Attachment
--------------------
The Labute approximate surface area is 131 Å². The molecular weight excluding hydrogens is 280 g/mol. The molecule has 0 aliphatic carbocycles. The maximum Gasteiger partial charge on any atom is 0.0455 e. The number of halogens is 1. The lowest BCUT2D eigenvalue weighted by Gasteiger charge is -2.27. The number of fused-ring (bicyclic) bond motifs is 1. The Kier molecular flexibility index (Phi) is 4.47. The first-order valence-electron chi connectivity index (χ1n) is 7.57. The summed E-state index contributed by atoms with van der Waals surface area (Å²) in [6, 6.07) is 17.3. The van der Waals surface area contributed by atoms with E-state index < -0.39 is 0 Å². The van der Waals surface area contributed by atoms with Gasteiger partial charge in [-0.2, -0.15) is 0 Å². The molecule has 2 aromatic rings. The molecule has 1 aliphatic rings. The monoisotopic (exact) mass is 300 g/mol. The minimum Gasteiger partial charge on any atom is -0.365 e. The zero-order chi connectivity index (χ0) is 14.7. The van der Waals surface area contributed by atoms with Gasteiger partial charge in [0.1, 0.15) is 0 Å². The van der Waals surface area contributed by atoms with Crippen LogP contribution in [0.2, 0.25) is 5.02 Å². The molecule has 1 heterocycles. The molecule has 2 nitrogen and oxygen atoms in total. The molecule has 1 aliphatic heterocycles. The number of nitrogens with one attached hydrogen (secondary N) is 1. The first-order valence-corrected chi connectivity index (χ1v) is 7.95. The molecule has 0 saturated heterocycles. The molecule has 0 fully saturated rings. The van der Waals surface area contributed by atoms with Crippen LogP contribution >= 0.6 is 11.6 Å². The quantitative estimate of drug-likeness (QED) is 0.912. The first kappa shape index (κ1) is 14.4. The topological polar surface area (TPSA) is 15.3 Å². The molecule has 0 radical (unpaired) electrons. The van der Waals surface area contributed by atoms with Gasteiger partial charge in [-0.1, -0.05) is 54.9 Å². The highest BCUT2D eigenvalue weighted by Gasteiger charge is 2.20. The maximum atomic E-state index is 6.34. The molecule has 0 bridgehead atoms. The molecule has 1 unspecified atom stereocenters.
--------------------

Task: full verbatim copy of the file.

The Labute approximate surface area is 131 Å². The molecular weight excluding hydrogens is 280 g/mol. The molecule has 0 aliphatic carbocycles. The maximum Gasteiger partial charge on any atom is 0.0455 e. The number of halogens is 1. The lowest BCUT2D eigenvalue weighted by Gasteiger charge is -2.27. The number of fused-ring (bicyclic) bond motifs is 1. The Kier molecular flexibility index (Phi) is 4.47. The first-order valence-electron chi connectivity index (χ1n) is 7.57. The summed E-state index contributed by atoms with van der Waals surface area (Å²) in [6, 6.07) is 17.3. The van der Waals surface area contributed by atoms with E-state index < -0.39 is 0 Å². The van der Waals surface area contributed by atoms with Gasteiger partial charge in [-0.2, -0.15) is 0 Å². The molecule has 2 aromatic rings. The molecule has 1 aliphatic rings. The monoisotopic (exact) mass is 300 g/mol. The minimum Gasteiger partial charge on any atom is -0.365 e. The zero-order chi connectivity index (χ0) is 14.7. The van der Waals surface area contributed by atoms with Gasteiger partial charge in [0.1, 0.15) is 0 Å². The van der Waals surface area contributed by atoms with Crippen LogP contribution in [0.2, 0.25) is 5.02 Å². The molecule has 1 heterocycles. The molecule has 2 nitrogen and oxygen atoms in total. The molecule has 1 aliphatic heterocycles. The number of nitrogens with one attached hydrogen (secondary N) is 1. The first-order valence-corrected chi connectivity index (χ1v) is 7.95. The molecule has 0 saturated heterocycles. The molecule has 0 fully saturated rings. The van der Waals surface area contributed by atoms with Crippen LogP contribution >= 0.6 is 11.6 Å². The quantitative estimate of drug-likeness (QED) is 0.912. The first kappa shape index (κ1) is 14.4. The topological polar surface area (TPSA) is 15.3 Å². The molecule has 0 radical (unpaired) electrons. The van der Waals surface area contributed by atoms with Gasteiger partial charge in [-0.1, -0.05) is 54.9 Å². The highest BCUT2D eigenvalue weighted by Gasteiger charge is 2.20. The maximum atomic E-state index is 6.34. The molecule has 0 bridgehead atoms. The molecule has 1 unspecified atom stereocenters.